April 3, 2011 § Leave a comment
To see a city on a map is only a series of points & lines with a monument here & there, blank segments that are homes, businesses, restaurants & public spaces. Green stands for a park. A complication of streets with names that mostly end in straat, changing names as we move along a bend: Pieter van Hobockenstraat to Prinsstraat then onto Blindestraat. A pleasure of the way the street names fluctuate is without any noticeable difference in the way the street feels as it’s walked through. Always moving from the center of where we’re staying while we’re there & moving thru the center of a place that begins & ends our visit. The visit then begins & ends walking on the street filled with people that may be like you, seeing it all for a first time, probably in most cases, we’re beside people who’ve seen it all before, they move fast to a daily path where a life will continue in a smaller city that’s so un-American, so uncellphoned, so full of magnificent buildings. The curious cell-phone absence makes it difficult to remember what our friends in the states have to talk about all the time, easily a way anyone can go beyond where you are right now. The maze of streets that should be more confusing then they are, left us wondering about all the passers-by who are unafraid to look you in the eye, who perhaps try to notice wherefrom you’ve emerged, seeing how different you are, as our foreignness never leaves, the identity that’s invisible to us, as it’s revealed to them, that barely pronounce what anomalies might be hidden within us. It could be the way we walk, our codes of demeanor. Placing these differences requires an imagination that one’s afraid to venture too far with, such a venture yields little reward & you’ll never really know what others see when you’re looking at them the same way. The streets require & ask for another stretch of imaginative powers that offer better rewards in the center & periphery, more than in a treasured city of architectural insistence. This place here, reaching so far back, before we had the power we currently imagine holding. This feeling for the past is just that, a feeling for the past that a handful of buildings offer & how that’s weighed with an evaluation of our past, with their European one, that was once a shared past & is now separated by proximal distances over the seas. It is up to us to decide to love each place, our home & theirs that’s far away, home for what it is & not what it’s not. A place where all dreams of a people are of a similar universal reach, the same future moving into what hasn’t been yet, aspirations for what hasn’t been thought of, leaping towards more. As one walks & wanders a life-like image befalls & grasps you away from the temporary oblivion, a fear of not returning home. This could be a search or a query of a land, each bit of masonry that might reveal a thought that hasn’t been cast in the same set of scenes before. A search for what cannot be found, never named & always a force to remain opened & keeping a push to keep flowing. A late medieval cathedral that easily engages the mind through a suffering of Christ, the ecclesiastical riches to a now secularized admiration of piety, 1/2 real & 1/2 fictive.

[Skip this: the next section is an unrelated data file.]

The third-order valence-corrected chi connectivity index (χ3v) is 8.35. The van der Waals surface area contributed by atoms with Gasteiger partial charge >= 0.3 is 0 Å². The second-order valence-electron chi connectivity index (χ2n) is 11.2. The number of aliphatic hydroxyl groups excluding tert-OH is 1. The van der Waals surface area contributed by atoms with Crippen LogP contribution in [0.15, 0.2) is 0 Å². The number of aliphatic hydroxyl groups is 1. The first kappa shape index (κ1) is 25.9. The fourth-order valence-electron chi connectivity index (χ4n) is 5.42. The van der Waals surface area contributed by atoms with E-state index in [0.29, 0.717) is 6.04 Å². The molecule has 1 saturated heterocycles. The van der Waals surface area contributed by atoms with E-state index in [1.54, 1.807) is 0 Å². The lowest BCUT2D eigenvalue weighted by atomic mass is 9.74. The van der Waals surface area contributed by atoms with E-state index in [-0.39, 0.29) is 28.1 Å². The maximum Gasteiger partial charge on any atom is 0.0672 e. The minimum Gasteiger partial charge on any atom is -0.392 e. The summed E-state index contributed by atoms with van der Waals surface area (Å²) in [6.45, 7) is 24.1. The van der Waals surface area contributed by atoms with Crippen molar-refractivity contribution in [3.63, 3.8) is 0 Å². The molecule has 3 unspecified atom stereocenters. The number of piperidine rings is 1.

Cut encloisterments reaching for the wet clouded sky over the death-throes of virginal platitudes. Human arrogance & the twin hegemonies of commerce & faith converge & aren’t always unlocked, encrusted with age & sunken in the walkways of centuries of working & leisured feet. The moving places of a people in public even in Belgium, hides another place where people are behind walls, sleeping, bathing, sexed with each-other & to themselves. We can’t always see the whole cobblestoned truth & nor do we care to see every left-over repast. Then too, certain corners of the old town center are affixed with a haloed Mother & child of God, where a public/private conversation can be had with the floating effigy, this must’ve been for easy street-side soul-searching, where the sin is to be taken out of the day, taken out of the place. These statues now are maybe quickly thought of as a dalliance of worshipful aggrandizement. A knotted cluster of crucifixes, icons, churches & leaded glass held together with easily looked over carved flourishments, ledges & thorned ironwork, always next to the bright altars of commerce. The 16th century was a busy time for the Belgians, a time it’s said, bent under the Spanish crown. Yet, a brisk combing of a Spanish past sorted from all these bricks makes for any of the “Black Legend” impossible to identify. So, again we’re in the darkened streets, back to sorting into a past, along with continuing to hear a Belgian-Dutch language unsounding like French, more like the Germanic edge of consonants, trilling R’s & the famous throaty G sound, all heard passing by you & never directly to you, as the faces change from the pale white to the tightly head-covered women who are not embarrassed to to be making a contemporary step away from the older Christian regulations & away from a one-way secular stringency that contrives to fashion its reactionary grip within the range of its insipid complaints, along with its bald nationalism that nauseates itself & is expressed in the anti-Muslim/mosque posters that are plastered here & there. Over this racist banality, Islamic ladies enforce their veils defiantly enough to make a visible claim that: ‘We are here & clothed in our faith!” We too as the foreign others grow to love the valiance of this modesty that discards an irrationally affixed vanity. Then from these noticeable cultural differences, moving through another street to pass by benign graffiti that lets itself impose erratic personal control on a public that’s waiting for a fresh now, instead of only yesterday. Graffiti is as much a rebellion it also has the urgency of an obligation, a requirement of errant expression, this its anodyne blessing on the place, not eluding any religious structure to cover with its graphical habiliment. From conformity to non-conformity & back again. Everyone voices English with ease, to let us know what an importance the language of English is to the rest of the world, a mediating language. We are made to feel at ease with this & then only slightly unnerved that we can’t master Flemish as fluently as they’ve learned our tongue, hard to tell if their bilingual skill is resented, a mild tone of hesitancy coupled with a polite point of contact with someone else…